US and European approaches to advanced nanotechnology implications compared

Government-sponsored discussions of the implications for society of advanced nanotechnology and other emerging technologies have taken place and are ongoing in both the US and Europe. A recent Nanowerk Spotlight written by Michael Berger gives an update of deliberations in Europe and compares and contrasts the US and European approaches. From “Europe and the U.S. take different approaches to Converging Technologies“:

The two differing approaches that the European Union and the U.S. take in tackling converging technologies is exemplary for the philosophical difference in how these two geographies approach the development of new technologies. Policies in the U.S., especially during the past eight years, have been, well, shaped is not the right word here, let’s say drifting, towards a purely market-driven approach to technology development: the government’s job was to provide sufficient basic R&D funding, keep a minimum of consumer safety levels, but otherwise not to get into the way of industrial activities. In addition, a major driver and funding agent for emerging technologies has been the military (for instance, over 30% of all federal investment dollars the U.S. spends on nanotechnology come from the U.S. Department of Defense — “Military nanotechnology – how worried should we be?”).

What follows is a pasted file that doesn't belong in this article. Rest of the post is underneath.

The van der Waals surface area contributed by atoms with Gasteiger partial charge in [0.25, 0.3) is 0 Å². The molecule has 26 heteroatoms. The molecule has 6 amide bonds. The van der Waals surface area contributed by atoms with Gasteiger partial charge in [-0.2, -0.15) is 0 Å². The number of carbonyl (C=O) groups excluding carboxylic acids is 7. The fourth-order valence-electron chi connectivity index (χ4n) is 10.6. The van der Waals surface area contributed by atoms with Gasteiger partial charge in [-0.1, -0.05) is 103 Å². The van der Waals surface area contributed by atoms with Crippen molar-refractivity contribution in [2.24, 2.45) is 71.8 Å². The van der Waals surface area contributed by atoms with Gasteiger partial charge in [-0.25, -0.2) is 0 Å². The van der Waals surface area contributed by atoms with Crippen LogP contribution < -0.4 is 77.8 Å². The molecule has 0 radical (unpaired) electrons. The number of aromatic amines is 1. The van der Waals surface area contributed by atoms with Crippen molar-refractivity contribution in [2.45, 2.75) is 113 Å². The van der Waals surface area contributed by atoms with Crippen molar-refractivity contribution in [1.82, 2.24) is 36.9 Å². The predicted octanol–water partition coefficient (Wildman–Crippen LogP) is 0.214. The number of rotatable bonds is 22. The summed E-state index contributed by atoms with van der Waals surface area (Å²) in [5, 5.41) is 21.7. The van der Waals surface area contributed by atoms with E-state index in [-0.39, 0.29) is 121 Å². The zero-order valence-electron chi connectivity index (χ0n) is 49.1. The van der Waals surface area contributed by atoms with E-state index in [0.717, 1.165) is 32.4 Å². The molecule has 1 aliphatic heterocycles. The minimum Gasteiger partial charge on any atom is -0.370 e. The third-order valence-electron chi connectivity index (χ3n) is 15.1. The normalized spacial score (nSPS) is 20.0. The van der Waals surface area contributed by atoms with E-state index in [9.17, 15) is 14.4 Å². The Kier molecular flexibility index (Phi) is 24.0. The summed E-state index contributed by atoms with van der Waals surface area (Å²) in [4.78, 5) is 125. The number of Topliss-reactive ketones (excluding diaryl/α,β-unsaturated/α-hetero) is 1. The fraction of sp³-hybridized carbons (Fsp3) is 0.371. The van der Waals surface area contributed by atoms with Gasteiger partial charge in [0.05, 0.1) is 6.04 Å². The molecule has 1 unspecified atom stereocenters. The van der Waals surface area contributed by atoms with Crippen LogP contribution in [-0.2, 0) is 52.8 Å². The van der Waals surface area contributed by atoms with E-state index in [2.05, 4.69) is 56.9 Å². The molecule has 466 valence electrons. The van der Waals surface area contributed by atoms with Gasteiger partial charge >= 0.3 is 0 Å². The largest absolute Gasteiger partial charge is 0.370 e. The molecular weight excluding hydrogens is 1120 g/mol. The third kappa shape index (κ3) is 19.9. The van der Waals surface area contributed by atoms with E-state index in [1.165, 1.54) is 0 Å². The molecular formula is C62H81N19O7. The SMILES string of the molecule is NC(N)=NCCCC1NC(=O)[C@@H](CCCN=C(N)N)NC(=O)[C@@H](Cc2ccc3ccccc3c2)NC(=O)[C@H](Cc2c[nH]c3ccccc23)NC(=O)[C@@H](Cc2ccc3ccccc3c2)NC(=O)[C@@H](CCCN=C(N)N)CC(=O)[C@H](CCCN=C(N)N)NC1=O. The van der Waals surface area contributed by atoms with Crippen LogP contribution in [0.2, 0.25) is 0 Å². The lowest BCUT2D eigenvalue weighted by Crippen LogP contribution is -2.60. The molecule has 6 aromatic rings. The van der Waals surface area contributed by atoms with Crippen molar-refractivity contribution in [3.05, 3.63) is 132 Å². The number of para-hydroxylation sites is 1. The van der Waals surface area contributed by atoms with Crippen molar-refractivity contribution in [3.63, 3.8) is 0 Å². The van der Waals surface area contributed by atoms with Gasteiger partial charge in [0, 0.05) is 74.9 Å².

In contrast, the European approach places the emphasis on the agenda-setting process itself. Rather than letting the market call all the shots, the European approach favors a guided development where societal, safety and environmental aspects are incorporated into the decision-making process. It envisions that various European converging technologies research programs will be formulated, each addressing a different problem and each bringing together different technologies and technology-enabling sciences. The European concept of “CTEKS: Converging Technologies for the European Knowledge Society” (pdf download, 876 KB) adopts a demand-driven approach in which converging technologies respond to societal needs and demands. While the U.S.-pushed NBIC (nano, bio, info, cogno) approach focuses strongly on enhancement of the individual human being, the European approach urged to take the precautionary principle into account and made it “a priority to clarify the civil and societal benefits of this research to give them a new legitimacy and to put them firmly in a context of positive social dynamics.”

U.S. proposed agendas for convergence that include “Converging technologies for improving human performance” or “Converging technologies for battlefield domination” were rejected by the European expert group that helped define the European approach as troubling and potentially destabilizing.

The main task of the EU-funded project CONTECS was to develop ideas for a comprehensive and integrated European agenda with regard to converging technologies. The project delivered its final report — An analysis of critical issues and a suggestion for a future research agenda (pdf download, 2 MB) — in May of this year. This Nanowerk Spotlight summarizes the main points of this report and all quotes and most references are taken from it.


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